Michigan’s economically beleaguered Upper Peninsula is experiencing a dramatic economic turnaround thanks to a resurgence in mining.
Mining gained momentum this year after a state judge rejected efforts by environmental activist groups to block permits issued by the state’s Department of Environmental Quality.
Miners Investing in Region
Rio Tinto is investing $469 million in a nickel and copper mine in the Upper Peninsula, known in Michigan as the U.P. Hudbay Minerals is investing $225 million in a gold, silver, copper, and zinc mine. Highland Resources is investing $11.5 million exploring for copper.
Mining companies expect these and other mining projects to create billions of dollars in economic activity in the U.P. during the next decade.
Michael LaFaive, director of the Morey Fiscal Policy Initiative at the Mackinac Center for Public Policy in Midland, Michigan, says mining will revive the U.P. economy as long as government doesn’t get in the way and mess things up.
“Renewed interest in U.P. mining is another reminder of just how well the price mechanism works. It efficiently acts as a signal to produce more or less of things and does so in almost every arena of life,” LaFaive explained. “This is also a reason we must take care to prevent governments from distorting price signals.”
Neighboring States Take Notice
Analysts in neighboring states hope their states will follow Michigan’s lead.
“The United States has more than $6 trillion worth of untapped minerals waiting to be mined,” said Scott Manly, director of environmental and energy policy for Wisconsin Manufacturers and Commerce.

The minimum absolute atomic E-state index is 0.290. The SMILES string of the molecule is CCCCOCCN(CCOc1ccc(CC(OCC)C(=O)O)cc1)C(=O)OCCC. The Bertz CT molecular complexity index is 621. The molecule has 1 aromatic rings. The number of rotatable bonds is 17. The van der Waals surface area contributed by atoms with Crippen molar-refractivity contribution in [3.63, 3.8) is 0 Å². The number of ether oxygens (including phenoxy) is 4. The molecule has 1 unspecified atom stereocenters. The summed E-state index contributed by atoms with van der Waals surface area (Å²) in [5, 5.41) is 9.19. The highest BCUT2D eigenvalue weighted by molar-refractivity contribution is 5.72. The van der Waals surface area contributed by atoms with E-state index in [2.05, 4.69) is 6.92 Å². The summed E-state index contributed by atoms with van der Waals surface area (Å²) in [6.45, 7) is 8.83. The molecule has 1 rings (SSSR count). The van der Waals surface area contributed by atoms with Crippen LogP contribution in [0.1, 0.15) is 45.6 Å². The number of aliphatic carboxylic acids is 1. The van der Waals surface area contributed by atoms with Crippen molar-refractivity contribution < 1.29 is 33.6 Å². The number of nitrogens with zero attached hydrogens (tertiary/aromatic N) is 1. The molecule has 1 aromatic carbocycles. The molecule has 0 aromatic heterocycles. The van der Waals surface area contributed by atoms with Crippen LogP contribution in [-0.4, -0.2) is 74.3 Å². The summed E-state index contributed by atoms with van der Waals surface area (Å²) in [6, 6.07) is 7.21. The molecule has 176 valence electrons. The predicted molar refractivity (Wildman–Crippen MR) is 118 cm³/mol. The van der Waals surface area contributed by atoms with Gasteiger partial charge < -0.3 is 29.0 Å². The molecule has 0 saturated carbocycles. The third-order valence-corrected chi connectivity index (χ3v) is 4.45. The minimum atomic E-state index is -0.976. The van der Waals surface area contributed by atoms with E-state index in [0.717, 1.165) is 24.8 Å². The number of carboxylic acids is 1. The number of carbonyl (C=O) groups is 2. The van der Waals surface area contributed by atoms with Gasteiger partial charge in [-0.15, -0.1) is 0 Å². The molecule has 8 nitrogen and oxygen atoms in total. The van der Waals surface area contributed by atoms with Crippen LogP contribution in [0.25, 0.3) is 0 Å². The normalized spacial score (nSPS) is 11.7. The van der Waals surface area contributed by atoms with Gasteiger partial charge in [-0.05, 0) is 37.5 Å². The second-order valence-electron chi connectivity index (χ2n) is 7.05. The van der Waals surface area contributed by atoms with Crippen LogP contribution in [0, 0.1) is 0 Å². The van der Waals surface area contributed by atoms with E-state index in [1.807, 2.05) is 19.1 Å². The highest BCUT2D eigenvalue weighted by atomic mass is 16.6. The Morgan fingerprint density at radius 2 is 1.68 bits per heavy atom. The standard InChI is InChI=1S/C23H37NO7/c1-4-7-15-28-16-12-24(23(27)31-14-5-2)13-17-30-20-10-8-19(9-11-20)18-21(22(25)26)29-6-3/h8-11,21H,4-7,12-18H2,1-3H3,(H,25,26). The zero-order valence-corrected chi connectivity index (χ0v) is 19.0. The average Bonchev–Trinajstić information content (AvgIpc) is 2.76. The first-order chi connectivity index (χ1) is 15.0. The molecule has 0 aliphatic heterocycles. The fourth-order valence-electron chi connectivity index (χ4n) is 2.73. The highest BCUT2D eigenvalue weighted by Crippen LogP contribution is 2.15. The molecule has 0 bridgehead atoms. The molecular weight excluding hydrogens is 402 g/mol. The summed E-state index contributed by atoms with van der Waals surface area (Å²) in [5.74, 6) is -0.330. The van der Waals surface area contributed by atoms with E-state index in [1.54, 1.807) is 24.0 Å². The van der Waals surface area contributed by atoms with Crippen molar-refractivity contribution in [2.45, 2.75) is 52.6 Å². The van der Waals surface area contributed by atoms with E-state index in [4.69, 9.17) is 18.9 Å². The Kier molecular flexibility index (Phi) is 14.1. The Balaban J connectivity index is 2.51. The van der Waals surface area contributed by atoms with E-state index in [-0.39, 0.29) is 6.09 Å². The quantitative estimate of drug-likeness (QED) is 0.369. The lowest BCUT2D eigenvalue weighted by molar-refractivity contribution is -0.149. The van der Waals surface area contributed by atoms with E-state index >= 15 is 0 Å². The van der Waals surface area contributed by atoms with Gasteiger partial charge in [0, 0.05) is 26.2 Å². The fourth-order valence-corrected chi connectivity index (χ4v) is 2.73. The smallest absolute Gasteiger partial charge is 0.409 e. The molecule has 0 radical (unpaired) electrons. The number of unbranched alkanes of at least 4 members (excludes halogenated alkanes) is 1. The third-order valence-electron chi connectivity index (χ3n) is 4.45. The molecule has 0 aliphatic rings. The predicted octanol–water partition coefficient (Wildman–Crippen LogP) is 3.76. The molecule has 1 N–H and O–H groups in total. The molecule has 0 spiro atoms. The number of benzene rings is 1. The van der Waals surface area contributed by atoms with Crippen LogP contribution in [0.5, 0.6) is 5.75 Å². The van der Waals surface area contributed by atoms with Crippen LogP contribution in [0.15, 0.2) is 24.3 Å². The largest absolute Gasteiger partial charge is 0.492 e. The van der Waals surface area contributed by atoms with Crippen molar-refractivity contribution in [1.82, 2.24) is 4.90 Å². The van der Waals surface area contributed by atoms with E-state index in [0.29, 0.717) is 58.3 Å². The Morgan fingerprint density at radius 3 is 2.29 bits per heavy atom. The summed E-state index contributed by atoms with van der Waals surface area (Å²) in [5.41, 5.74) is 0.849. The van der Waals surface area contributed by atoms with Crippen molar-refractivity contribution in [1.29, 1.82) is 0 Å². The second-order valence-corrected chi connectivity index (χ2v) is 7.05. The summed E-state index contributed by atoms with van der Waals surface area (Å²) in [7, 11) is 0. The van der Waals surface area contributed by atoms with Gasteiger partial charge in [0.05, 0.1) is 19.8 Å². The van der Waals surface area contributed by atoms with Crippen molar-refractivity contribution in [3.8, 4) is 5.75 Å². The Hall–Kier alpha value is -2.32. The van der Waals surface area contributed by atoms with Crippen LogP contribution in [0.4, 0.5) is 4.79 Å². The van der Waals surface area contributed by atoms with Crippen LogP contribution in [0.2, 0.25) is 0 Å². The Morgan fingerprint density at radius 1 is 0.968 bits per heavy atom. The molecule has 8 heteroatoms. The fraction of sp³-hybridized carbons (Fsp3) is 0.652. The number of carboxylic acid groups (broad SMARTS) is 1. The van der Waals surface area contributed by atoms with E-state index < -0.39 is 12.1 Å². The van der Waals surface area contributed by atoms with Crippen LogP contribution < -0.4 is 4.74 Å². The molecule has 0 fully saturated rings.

He continued, “Advances in mining technology allow valuable minerals to be mined in an environmentally responsible manner while providing family-supporting jobs–leaving the anti-mining crowd with no rational basis to oppose mining investment projects.”
“The frustration in dealing with demands by environmental activists is that they don’t recognize the importance of balancing human needs–[such as] wildlife habitat with timber harvesting, water quality with copper production,” said National Mining Association spokesperson Luke Popovich. “The economic side of the ledger is missing from their books.”
Tax Regime Gets Second Look
Michigan Gov. Rick Snyder (R) is proposing a 3 percent severance tax to replace other taxes and fees mining companies pay under existing law. The severance tax would be levied on the value of minerals removed from the ground, which would spare mining companies from paying large tax bills before their operations begin making money or when production is scaled back because of economic downturns or price declines.
Under Snyder’s proposal, local governments in mining regions collect and distribute the severance tax revenue, with 45 percent being kept locally for schools, police, and other local services, and the remaining 55 percent going to a new rural development fund offering grants for regional infrastructure projects.
D. Brady Nelson ([email protected]) is a Milwaukee-based economist.